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Patients’ attitudes towards  animal testing: “To conduct research on animals is, I suppose, a necessary evil”
Uppsala University, Disciplinary Domain of Medicine and Pharmacy, Faculty of Medicine, Department of Public Health and Caring Sciences, Health Services Research. (Hälso- och sjukvårdsforskning)
Uppsala University, Disciplinary Domain of Medicine and Pharmacy, Faculty of Medicine, Department of Public Health and Caring Sciences, Centre for Research Ethics and Bioethics.
University of Copenhagen. (Dept. of Pharmacy, Social and Clinical Pharmacy)
2014 (English)In: BioSocieties, ISSN 1745-8552, E-ISSN 1745-8560, Vol. 9, no 1, 24-41 p.Article in journal (Refereed) Published
Abstract [en]

A strong argument for the practice of animal testing in medical research is the potential benefit to patients in getting improved pain relief, minimising morbidity and mortality. However, patients’ opinions on the ethics of animal testing are seldom sought, despite their role as principal stakeholders. This study compared the attitudes of patients and researchers on animal testing. Focus-group interviews were held with patients suffering from chronic inflammatory diseases, resulting in a questionnaire that was distributed January–May 2011. The questionnaire was posted to patient members of the Swedish Rheumatism Association (n=1195) and to all scientific experts serving on Ethical Review Boards in Sweden (n=364), with response rates of 65 per cent and 60 per cent, respectively. Results show that patients hold a positive stance towards animal testing, but with many caveats, and the level of support is comparable to those held by the general public found in national surveys. A clear majority of researchers were positive towards animal testing, and large statistical differences between patients and researchers were found regarding their attitudes towards testing animals commonly held as pets (P<0.001). Women were more critical than men regarding which species are used for what purposes (P<0.001). Researchers need to be aware that their more positive attitude towards animal testing is not shared to an equal degree with patients, who are the intended end-users and beneficiaries of medical research. The moral basis for using animals in research needs to be further discussed by all stakeholders.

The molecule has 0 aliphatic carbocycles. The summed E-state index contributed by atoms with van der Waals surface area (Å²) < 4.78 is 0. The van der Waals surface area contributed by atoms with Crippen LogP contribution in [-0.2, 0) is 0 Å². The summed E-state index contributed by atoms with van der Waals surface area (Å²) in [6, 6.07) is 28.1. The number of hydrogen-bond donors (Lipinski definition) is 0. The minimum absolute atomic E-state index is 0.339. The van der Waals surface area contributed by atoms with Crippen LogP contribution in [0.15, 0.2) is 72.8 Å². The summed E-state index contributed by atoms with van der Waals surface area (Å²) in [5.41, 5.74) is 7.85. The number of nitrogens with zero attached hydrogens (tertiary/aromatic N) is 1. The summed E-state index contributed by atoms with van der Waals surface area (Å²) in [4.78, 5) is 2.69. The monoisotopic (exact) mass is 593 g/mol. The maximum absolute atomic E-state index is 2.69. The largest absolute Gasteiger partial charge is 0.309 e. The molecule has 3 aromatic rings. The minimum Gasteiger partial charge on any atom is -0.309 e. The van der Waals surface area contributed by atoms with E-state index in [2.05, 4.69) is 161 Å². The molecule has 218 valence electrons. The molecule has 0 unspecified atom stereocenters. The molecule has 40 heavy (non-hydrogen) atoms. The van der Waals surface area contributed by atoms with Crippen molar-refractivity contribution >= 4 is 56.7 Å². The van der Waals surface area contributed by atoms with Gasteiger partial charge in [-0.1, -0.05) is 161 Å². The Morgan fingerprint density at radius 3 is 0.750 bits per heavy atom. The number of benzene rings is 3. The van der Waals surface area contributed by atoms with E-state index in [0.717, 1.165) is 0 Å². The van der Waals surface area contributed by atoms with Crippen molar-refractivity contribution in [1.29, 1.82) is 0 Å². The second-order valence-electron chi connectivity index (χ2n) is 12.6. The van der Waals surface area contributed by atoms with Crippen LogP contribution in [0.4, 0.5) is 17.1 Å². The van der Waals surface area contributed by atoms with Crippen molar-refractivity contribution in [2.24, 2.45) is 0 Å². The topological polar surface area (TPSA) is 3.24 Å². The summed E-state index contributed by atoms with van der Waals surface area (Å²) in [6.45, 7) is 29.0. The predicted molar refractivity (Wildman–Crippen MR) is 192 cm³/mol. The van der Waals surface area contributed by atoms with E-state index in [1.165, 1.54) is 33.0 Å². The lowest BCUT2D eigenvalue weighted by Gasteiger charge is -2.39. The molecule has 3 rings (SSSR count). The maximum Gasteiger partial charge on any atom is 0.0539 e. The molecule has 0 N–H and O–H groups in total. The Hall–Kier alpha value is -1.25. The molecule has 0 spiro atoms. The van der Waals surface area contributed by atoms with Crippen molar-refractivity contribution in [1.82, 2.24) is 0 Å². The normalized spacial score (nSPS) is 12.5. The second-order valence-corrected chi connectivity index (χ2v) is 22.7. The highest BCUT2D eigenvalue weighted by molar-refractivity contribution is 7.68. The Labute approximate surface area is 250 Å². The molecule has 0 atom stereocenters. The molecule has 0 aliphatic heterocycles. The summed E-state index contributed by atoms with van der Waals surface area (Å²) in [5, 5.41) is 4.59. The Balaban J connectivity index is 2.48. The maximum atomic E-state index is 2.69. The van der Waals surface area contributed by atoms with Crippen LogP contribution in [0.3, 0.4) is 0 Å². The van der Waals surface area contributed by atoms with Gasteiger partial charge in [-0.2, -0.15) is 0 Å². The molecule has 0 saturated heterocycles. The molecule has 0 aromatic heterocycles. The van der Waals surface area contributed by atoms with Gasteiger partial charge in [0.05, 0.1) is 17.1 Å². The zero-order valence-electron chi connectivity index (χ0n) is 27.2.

Place, publisher, year, edition, pages
2014. Vol. 9, no 1, 24-41 p.
Keyword [en]
research ethics, animal welfare, animal ethics, patient perspective, attitudes towards research, 3Rs, animal rights, animal experiment, animal research
National Category
Research subject
URN: urn:nbn:se:uu:diva-206839DOI: 10.1057/biosoc.2013.39ISI: 000333151000003OAI: oai:DiVA.org:uu-206839DiVA: diva2:645642
Available from: 2013-09-05 Created: 2013-09-05 Last updated: 2014-12-03Bibliographically approved

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